"But mommy...didn't Benedict Arnold betray his fellow soldiers for money? Didn't Daniel Ellsberg's actions help the North Vietnamese Communists, and set of a chain of events which ended with the enslavement and exile of thousands of Vietnamese, and the massacre of millions of Cambodians?"
"Shut up and eat your granola."

Or let's take another approach - what if all these maroons who laud Manning as a Wagnerian Superman had their own personal information exposed to the world? Hmm. Poetic justice.

What's really sad, of course, is that this isn't a conservative-vs.-liberal issue - or at least it shouldn't be. It's a right-wrong issue. Bradley Manning swore an oath, and broke it. He's a liar. But apparently that means nothing to these people. They hate the U.S. so deeply that all other moral considerations fly out the window.

Meh. Enough. This stuff makes my head hurt. 

Tuesday, December 28, 2010


It may be a few days late, but I can't let "wintertime" season go by without showing this little Glenn Beck gem: 
Come on, you gotta love it a video that has a snowman singing "Screw you, ACLU..." 
That triggers a thought - would it really be so bad if the ACLU never existed? Has it done any good in the world? I don't think so - but then I actually like the boy scouts. 

Ya learn something new every day

For example - did you know that Charlotte's Web was originally written as a critique of the United Nations
I knew there was a reason I liked this book :) 

On blog stats, Dostoevsky, Mark Shea (again, sigh) and my brand new novel

It's a sad fact that just when I was really serious about being a good, consistent blogger, another huge responsibility came into my life - namely, writing a novel for Catholic teenagers. Now that that is done, I find myself in an unusual quandary. I have free time. For the first time in twelve months, I have free time. I can blog again - but about what? And who will be listening? Ah, well, such is life.
In musing on this problem, I took a look at my blog stats and found some surprises. For example, I had 25 page views from...Russia? And 15 from...the Netherlands? Wondering why. Maybe the Russkies came for this post, but I can't imagine what I wrote that drew the Danes....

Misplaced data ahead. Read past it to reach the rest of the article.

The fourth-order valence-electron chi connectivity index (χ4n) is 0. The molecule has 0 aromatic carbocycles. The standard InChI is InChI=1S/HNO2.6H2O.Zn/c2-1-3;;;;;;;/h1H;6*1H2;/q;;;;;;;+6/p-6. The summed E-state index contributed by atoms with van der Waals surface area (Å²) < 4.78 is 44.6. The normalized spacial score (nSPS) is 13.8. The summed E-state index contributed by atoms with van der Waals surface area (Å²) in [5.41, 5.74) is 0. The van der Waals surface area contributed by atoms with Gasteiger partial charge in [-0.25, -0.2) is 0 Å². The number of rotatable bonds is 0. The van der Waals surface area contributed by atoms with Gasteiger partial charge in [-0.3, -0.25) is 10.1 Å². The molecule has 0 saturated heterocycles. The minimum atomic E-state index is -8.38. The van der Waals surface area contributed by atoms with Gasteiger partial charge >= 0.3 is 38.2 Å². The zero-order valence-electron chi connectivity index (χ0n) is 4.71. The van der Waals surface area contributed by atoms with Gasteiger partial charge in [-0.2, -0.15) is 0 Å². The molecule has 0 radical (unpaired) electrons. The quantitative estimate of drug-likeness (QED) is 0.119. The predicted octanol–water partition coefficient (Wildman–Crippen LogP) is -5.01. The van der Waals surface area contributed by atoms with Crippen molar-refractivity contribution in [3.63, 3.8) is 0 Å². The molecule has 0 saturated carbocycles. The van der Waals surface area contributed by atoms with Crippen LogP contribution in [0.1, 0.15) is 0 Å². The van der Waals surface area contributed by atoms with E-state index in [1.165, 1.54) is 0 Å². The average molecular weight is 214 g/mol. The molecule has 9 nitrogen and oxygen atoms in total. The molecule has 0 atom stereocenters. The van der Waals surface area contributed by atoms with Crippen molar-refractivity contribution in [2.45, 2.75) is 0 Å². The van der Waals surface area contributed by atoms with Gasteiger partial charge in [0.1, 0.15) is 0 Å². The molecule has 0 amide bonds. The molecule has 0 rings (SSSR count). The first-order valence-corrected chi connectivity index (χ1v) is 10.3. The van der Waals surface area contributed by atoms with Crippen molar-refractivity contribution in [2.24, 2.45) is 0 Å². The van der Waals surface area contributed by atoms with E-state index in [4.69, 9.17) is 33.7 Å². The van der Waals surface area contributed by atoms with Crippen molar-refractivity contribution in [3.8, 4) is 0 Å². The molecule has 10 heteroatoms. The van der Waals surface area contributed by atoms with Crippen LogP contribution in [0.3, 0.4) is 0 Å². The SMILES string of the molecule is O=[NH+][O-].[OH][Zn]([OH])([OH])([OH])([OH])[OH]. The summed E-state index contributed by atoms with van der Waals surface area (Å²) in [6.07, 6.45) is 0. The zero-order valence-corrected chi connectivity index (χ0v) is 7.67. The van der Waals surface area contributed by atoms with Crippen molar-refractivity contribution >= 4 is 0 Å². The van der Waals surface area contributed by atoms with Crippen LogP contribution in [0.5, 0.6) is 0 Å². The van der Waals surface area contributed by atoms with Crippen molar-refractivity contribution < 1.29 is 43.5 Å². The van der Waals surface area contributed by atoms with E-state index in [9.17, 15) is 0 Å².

Speaking of Russians - I just finished reading the Brothers Karamazov for the third time. What a magnificent novel. Long, though. May I make a suggestion if you've tried reading it and failed? Try listening to it instead. You can get an audio version for free from here, read by volunteers (if you got an iPhone, download the free audiobooks app. One insight I've had about Dostoevsky is that the power of his novels comes from those long, rambling conversations - and when you actually hear the conversations, not read them, their power increases tenfold. I was brought to tears several times.
But back to the stats - interestingly enough, I found that some people came to my blog by searching for keywords "mark shea is vicious" and "mark shea is a bully". Obviously they got to my posts here and here - and even more interestingly, this post seems to be my all time greatest hit - bigger even than my screed against the ghostly evil glop. Now, I find this kinda troubling. I never intended my blog to become some kind of "I hate Mark Shea central". Although I do hate Mark Shea. No, I don't. You know, I recently met Mark Shea, briefly, and it was an exceedingly awkward experience. I mean, what do you say to a guy that you've blasted on the internet? It's just...awkward.